Dr. Tim Elmore studies the differences in generations. He is a Gen X’er, and he has been studying Millennials and the next generation called Gen Z. He gave a talk recently where he spoke about the quality of resilience in each of these generations, how the Boomers had parents who lived through the Depression and WWII. No one conceived of themselves as poor or had a hard life because everyone was in the same boat. People naturally developed resilience.

X’ers had it a little easier, but we still had opportunities to build resilience. There was no such thing as participation trophies; you either won or lost. Personally, I auditioned for all kinds of theatrical shows and was rejected thousands of times. It taught me resilience.

Millennials have been sheltered from the character-building experiences that the Boomers and the X’ers came to naturally. As a result, they are more stressed out than any other generation. Pop music always reflects culture. in 2015, 21 Pilots released “Stressed out,” With lyrics that say, “Wish we could turn back time/ to the good ole days/ when our mamas sang us to sleep/but now we’re stressed out.”

Gen Z? Those kids have grown up with a smartphone in their hands. They are living for the “likes” in social media. The lines between real life and online life are entirely blurred. I heard a story on the radio about a young man who was shot and killed because his gang banger online persona when in reality, he was a good kid who was just “flexing” for Insta. Most young people today have an external locus of growth, and what you think of me is more important than what I think of me.

Some X’ers and Boomers lack resilience too. Maybe we developed an addiction at a young age and used a substance in place of developing resilience. Whatever the cause, this essential characteristic is lacking in our society. And it is stressing us out.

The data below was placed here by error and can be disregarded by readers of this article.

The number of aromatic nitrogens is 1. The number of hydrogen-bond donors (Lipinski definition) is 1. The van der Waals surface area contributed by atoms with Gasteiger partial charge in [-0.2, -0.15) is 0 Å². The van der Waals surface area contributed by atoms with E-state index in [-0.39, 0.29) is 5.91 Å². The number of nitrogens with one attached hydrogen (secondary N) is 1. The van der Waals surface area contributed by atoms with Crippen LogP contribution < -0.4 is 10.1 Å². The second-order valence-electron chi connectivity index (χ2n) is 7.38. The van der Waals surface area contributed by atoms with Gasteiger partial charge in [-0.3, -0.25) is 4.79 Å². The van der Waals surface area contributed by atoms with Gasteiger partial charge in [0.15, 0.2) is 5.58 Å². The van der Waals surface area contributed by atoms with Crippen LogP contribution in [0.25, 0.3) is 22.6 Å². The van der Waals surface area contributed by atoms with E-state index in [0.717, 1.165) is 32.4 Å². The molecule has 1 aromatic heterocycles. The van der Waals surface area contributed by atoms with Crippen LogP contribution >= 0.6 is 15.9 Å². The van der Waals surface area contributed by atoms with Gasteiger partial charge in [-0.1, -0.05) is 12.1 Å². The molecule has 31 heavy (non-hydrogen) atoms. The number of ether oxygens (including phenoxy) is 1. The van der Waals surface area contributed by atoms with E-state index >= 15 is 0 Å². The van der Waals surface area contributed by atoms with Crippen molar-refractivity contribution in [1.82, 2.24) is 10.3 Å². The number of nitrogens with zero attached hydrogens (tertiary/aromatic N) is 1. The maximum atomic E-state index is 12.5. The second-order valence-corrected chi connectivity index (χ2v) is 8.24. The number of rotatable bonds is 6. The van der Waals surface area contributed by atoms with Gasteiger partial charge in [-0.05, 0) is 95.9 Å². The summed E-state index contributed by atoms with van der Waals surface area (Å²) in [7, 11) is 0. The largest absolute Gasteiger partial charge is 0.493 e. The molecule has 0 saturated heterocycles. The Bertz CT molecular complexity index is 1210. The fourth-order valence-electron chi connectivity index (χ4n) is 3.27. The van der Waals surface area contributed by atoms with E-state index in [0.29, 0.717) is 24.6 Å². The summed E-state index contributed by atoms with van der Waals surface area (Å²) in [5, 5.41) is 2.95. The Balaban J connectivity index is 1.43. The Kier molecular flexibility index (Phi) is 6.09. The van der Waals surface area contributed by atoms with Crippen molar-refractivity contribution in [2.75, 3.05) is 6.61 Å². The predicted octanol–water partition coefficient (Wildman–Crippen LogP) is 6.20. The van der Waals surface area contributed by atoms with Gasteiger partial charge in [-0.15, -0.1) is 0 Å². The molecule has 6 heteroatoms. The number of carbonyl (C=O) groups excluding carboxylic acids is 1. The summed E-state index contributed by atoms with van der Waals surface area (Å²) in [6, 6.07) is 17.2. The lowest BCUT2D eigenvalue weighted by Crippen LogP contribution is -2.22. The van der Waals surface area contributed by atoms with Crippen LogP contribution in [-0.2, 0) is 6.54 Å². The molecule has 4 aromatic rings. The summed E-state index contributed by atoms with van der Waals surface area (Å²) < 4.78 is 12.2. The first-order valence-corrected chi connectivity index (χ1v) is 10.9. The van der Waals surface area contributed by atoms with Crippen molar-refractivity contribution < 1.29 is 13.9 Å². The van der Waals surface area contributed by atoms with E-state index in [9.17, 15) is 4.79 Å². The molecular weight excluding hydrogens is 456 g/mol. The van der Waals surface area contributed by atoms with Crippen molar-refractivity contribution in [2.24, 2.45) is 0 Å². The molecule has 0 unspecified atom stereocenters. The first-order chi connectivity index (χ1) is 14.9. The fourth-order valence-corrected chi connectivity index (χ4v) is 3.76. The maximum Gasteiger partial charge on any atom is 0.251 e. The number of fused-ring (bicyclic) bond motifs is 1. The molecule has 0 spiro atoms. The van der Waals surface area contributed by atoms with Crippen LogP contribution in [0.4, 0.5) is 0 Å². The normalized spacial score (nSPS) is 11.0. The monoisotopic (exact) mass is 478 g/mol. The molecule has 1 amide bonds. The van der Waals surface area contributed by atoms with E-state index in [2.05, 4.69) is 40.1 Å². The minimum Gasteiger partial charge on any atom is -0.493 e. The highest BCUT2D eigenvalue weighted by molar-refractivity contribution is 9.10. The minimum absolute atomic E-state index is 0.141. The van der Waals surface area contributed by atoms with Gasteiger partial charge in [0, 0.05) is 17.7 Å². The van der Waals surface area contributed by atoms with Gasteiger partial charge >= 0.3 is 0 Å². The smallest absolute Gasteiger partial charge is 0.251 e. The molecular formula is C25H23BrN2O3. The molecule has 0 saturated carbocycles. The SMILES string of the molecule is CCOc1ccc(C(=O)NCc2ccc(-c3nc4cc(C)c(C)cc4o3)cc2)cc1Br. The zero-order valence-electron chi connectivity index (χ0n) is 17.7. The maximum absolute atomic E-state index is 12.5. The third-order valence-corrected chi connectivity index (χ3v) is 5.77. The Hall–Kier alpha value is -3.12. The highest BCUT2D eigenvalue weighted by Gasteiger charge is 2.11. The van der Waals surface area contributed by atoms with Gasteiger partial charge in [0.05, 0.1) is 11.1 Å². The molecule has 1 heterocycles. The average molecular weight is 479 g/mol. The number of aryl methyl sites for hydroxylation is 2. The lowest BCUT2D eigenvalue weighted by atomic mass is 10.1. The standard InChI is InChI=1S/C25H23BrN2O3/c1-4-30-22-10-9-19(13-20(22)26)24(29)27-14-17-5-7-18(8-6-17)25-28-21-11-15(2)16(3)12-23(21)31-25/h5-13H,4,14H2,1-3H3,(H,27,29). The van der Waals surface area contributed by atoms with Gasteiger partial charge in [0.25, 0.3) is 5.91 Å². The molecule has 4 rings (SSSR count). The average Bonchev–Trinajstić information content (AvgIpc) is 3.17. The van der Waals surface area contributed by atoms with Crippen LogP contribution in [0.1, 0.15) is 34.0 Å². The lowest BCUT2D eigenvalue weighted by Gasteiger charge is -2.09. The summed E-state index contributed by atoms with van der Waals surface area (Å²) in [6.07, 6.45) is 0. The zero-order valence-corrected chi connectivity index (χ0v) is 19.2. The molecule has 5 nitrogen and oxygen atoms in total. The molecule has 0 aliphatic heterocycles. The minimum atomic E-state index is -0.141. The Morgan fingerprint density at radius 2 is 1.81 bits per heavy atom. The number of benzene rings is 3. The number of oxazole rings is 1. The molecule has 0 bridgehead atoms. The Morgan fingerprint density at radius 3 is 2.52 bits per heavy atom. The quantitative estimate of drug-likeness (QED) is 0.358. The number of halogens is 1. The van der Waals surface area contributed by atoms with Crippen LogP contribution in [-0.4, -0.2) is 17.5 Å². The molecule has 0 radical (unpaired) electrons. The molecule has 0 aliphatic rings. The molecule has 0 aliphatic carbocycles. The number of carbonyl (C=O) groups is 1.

In the discomfort, we grow. When it gets hard, we develop emotional and mental strength. Just like physical strength, when we work out, we create micro-tears in our muscles, the body rushes to repair the tears, and as a result, we have new cells and stronger tissues. The same thing happens emotionally, mentally, and spiritually. If we never struggle, we won’t ever gain strength.

When life happens, when disappointment, rejection, the unexpected occurs, we have a choice. We can internalize the experience, we can blame other people, or we choose to sit with the discomfort. We can decide to grow through the experience.

Befriend the uncomfortable, the pain, the fear. Stay with it until it passes. Explore it, find out why it’s here. What is it trying to show us? What are we terrified of? What can be done about it?

This sort of thing requires a level of self-awareness that doesn’t come naturally. It has to be developed, worked out like a muscle. A lot of us spend time at the gym, at the nail salon and the hairdresser, we use fancy face creams (insert shameless Rodan+Feilds plug here) but how much time do we spend on developing our mental, emotional and spiritual fitness.

I dare you. Start today. I dare you to start taking responsibility for your mental health. Pay attention to how you feel and why. Watch as you get stronger by staying with the thing that bothers you. It won’t kill you. It will only make you stronger.

Just For Today

I’m going to stay with the struggle. I’m not going to look to numb out with an electronic pacifier, cocktails, food or anything else. I’m going to be curious about what is coming up for healing and I’m going to wait for it to pass. If it doesn’t pass, I’ll reach out for help.


Help me to lean on You when I’m feeling weird and weak. Grant me the courage and the strength to walk through the eventual struggles in daily life. Remind me that my security is in You and always has been.

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